Lucrative NQ roads stuck in a rut while $7BN rail “Sinkhole” forges on

Mar 27, 2023

Critical Gulf roads that support hundreds of millions of dollars annually are now unusable most of the year as Government coffers fill Brisbane’s $7.1 billion Cross River Rail “sinkhole” ahead of its opening in 2025.

Katter’s Australian Party Leader and Traeger MP Robbie Katter said Queensland’s cattle and mining industries damaged their vehicles and lost efficiency on poorly-maintained roads despite moving millions of dollars along the routes each year.

He said Dunbar Road between Normanton and Kowanyama – part of the Burke Development Road – was unsealed and lower than the surrounding country, becoming unusable for approximately six months of the year after even a small rain event, let alone the recent substantial floods.

“When the rain funnels onto Dunbar Road and hits the fine Gulf Savannah dust, the road becomes a mess and creek crossings rise (where it’s not unusual to see the occasional croc hanging around); it’s not until you near Normanton that the road is sealed and becomes wider and smoother,” Mr Katter said.

“This route is essential to our regional industries and having it out of action for half the year is a disgrace when repairs would account for only a fraction of the cost of the Cross River Rail, which will only benefit Brisbane commuters.”

He added the Flinders Highway was also in poor condition despite accommodating cattle and mining industries, which accounted for $400 million in royalties alone each year.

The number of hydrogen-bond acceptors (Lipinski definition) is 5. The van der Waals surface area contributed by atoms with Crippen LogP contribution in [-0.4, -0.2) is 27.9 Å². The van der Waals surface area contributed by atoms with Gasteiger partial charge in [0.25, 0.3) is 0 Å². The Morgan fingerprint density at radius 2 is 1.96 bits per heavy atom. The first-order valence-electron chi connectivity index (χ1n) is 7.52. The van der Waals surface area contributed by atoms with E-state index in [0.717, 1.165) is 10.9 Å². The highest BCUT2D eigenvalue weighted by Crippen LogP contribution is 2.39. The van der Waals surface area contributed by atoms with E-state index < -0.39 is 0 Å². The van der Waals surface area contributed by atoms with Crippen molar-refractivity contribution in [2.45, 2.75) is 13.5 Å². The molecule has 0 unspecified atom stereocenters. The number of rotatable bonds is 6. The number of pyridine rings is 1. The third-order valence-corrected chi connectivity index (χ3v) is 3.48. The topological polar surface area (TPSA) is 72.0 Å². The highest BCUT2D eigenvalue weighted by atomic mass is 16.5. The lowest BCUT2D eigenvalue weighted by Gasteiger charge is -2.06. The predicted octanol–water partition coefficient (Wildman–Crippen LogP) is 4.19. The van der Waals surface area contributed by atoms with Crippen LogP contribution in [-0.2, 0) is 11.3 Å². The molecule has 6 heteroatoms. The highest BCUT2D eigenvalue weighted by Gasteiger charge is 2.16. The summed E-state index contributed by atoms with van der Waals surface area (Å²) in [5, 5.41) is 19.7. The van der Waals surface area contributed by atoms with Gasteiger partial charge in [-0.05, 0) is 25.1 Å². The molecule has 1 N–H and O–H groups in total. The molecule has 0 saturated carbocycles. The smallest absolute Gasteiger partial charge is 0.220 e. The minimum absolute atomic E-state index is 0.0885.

“Almost half a billion dollars comes along this route annually and pumps into the Government’s coffers and they’re spending $7 billion on a rail tunnel that’s going to help people in Brisbane get to work ten minutes earlier,” he said.

The Government’s refusal to stump up the money to make basic repairs to vital rural roads and highways that helped fund major Brisbane projects and extravagances was nonsensical.

“I’m not sure why that’s a priority and why fixing up these roads isn’t,” Mr Katter said.

“You can see why we get a little bit angry out here that we make all this money but you can’t even fix the basic roads that help us make the money to pay for all your luxuries in Brisbane.”

Mr Katter made the comments following a Courier Mail article last month revealing that the initial dozens of Cross River Rail trains wouldn’t become available until a year after the anticipated opening date, sparking assurances from the Government that the delay wouldn’t affect the 2025 start.